And Blood the Last Vampire was only 45mins long, hardly feature length, surely there were other longer and better anime's that year that could have qualified.
    Rintaro's superb Metropolis should have been nominated,but not sure exactly what year it was released, 2001 or 2000?
     
  6. Edwin-S

    Edwin-S Producer
    Supporter

    Joined:
    Aug 20, 2000
    Messages:
    6,456
    Likes Received:
    482
    Trophy Points:
    9,110
    ImdB is showing Metropolis as a 2001 release. Nominating BLOOD: The Last Vampire does seem strange. The film was more of a Video Animation, than a feature film. They must have done a limited release theatrically just to get the nomination.

    Did Dreamworks put Millenium Actress up for nomination? If they didn't, I guess it was because they figured it would be steamrolled by Finding Nemo anyway.
     
  7. Jason Seaver

    Jason Seaver Lead Actor

    Joined:
    Jun 30, 1997
    Messages:
    9,306
    Likes Received:
    0
    Trophy Points:
    0
    They did; in fact, they withheld Sinbad from consideration, presumably to give Actress a better shot. Of course, it was probably a little late for that, considering that they'd basically done nothing to promote its theatrical release.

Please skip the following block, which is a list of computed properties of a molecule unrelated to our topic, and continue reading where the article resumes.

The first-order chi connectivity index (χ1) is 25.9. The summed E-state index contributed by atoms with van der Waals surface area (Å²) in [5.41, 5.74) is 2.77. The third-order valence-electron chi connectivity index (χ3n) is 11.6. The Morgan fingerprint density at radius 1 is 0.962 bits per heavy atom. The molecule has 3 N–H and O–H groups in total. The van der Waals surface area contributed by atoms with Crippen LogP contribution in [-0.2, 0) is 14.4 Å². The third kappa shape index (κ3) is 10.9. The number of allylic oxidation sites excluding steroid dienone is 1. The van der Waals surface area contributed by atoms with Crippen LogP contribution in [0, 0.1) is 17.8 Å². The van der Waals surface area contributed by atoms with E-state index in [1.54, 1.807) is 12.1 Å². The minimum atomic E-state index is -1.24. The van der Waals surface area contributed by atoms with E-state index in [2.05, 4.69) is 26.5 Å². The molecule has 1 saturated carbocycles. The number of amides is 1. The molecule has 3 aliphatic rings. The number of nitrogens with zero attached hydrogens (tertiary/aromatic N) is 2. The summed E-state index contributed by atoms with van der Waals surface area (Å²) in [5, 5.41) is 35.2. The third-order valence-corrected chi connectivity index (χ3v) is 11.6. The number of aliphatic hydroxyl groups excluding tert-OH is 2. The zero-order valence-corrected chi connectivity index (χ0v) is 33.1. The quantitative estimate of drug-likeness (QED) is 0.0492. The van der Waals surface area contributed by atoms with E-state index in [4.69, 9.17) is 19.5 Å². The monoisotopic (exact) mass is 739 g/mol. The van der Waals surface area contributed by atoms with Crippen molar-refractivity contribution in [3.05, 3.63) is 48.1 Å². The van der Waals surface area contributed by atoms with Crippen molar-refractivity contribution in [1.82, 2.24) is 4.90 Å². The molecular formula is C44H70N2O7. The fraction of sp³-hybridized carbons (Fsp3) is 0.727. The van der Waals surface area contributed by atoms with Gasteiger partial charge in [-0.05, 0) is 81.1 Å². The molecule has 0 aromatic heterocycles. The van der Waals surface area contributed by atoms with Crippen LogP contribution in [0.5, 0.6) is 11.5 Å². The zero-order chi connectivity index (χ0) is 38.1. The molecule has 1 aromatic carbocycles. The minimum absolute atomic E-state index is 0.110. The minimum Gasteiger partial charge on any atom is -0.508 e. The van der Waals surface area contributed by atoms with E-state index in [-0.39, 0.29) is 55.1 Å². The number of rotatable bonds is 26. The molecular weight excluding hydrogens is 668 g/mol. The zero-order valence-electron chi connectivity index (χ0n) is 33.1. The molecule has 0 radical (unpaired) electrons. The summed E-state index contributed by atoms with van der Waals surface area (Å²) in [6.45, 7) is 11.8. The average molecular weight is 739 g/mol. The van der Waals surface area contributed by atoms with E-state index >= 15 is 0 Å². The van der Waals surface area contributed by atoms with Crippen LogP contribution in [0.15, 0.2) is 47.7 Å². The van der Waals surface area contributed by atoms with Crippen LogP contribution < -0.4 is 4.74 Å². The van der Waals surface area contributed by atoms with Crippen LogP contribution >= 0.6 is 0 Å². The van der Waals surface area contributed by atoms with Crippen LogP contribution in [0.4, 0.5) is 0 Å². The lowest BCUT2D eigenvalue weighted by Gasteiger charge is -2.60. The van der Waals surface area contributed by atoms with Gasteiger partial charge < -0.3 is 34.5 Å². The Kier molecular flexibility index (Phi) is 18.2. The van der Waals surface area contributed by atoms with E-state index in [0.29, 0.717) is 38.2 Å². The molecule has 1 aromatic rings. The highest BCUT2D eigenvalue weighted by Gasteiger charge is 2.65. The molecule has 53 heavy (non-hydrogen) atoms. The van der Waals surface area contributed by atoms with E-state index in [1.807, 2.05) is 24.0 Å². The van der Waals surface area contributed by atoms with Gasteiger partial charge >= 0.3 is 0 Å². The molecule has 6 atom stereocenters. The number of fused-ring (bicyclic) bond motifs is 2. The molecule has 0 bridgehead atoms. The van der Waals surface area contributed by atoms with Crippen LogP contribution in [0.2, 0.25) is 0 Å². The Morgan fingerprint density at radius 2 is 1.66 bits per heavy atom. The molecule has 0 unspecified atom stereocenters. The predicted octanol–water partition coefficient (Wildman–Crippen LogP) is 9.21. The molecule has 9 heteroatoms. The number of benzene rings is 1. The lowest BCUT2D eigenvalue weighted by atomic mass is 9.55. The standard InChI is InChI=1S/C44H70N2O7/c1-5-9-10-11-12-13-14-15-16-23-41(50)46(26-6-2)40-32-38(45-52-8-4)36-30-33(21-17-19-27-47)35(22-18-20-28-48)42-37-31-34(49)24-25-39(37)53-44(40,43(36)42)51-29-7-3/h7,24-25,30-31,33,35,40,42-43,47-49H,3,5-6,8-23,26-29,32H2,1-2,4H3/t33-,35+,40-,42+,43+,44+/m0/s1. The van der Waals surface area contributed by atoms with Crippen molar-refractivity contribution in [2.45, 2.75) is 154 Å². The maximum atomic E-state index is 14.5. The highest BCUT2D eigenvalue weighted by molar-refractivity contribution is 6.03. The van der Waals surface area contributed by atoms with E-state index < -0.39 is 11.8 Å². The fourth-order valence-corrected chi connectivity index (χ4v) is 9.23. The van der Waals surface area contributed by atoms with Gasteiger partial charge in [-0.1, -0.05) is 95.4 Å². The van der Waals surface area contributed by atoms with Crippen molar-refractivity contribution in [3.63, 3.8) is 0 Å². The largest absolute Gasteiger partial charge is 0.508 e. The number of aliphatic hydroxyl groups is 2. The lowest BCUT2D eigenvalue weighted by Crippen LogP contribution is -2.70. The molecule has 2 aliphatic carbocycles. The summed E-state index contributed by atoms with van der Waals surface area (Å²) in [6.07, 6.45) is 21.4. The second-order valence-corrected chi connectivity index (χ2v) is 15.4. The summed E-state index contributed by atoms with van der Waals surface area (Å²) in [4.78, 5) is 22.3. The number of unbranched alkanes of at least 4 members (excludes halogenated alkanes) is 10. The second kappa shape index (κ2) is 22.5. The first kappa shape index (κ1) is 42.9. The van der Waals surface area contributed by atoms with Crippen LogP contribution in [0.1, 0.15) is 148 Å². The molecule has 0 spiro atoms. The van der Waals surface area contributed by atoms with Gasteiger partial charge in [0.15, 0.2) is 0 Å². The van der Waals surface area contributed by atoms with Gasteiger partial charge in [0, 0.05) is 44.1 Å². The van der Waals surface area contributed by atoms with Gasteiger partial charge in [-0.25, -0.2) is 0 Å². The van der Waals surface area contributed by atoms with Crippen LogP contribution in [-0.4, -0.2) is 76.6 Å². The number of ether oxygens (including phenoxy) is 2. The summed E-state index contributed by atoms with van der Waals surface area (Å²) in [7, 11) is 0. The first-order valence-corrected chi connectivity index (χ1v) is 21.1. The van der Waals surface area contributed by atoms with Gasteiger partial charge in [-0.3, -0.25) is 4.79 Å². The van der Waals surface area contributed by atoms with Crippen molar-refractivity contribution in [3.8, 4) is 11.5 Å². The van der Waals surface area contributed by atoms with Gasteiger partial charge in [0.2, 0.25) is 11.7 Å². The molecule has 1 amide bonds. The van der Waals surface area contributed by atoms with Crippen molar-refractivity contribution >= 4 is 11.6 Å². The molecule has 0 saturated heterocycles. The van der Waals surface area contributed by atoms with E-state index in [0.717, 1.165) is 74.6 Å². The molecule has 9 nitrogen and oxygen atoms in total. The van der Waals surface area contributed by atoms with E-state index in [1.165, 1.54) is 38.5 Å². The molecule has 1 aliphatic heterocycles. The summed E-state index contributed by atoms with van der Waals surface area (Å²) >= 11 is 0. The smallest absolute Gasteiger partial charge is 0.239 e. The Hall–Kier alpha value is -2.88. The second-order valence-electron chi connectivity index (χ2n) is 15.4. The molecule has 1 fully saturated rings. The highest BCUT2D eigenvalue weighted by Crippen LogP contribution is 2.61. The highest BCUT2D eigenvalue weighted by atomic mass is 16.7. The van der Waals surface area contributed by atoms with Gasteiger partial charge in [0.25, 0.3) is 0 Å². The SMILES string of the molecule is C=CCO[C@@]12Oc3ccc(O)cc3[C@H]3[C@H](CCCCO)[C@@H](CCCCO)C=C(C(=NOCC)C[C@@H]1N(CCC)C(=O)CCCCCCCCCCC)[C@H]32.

8. Edwin-S

    Edwin-S Producer
    Supporter

    Joined:
    Aug 20, 2000
    Messages:
    6,456
    Likes Received:
    482
    Trophy Points:
    9,110


    Tell me about it. I didn't even know the film was released in theatres. Not that it would have mattered, since the theatrical release was so limited as to be practically non-existent. I only found out about when it hit DVD. If these studios are not going to do anything to promote these types of films theatrically, then why bother acquiring the rights? Of course, I guess I shouldn't complain, because at least I was able to get a copy of the film on disc.

    Speaking of Sinbad. I finally saw the film a little while ago. The film seemed to be about on par with El Dorado. It was another film that was a little harshly panned. I thought the siren sequence in the film was actually quite well done. It was probably the best sequence in the film.....at least to me. Some of the CGI was't too well integrated though.
     
  9. Morgan Jolley

    Morgan Jolley Lead Actor

    Joined:
    Oct 16, 2000
    Messages:
    8,818
    Likes Received:
    122
    Trophy Points:
    9,110
    I work at a movie theater and I walked in on the Siren scene in Sinbad. That's all I've seen of it and it did look really good.
     
  10. Jason Seaver

    Jason Seaver Lead Actor

    Joined:
    Jun 30, 1997
    Messages:
    9,306
    Likes Received:
    0
    Trophy Points: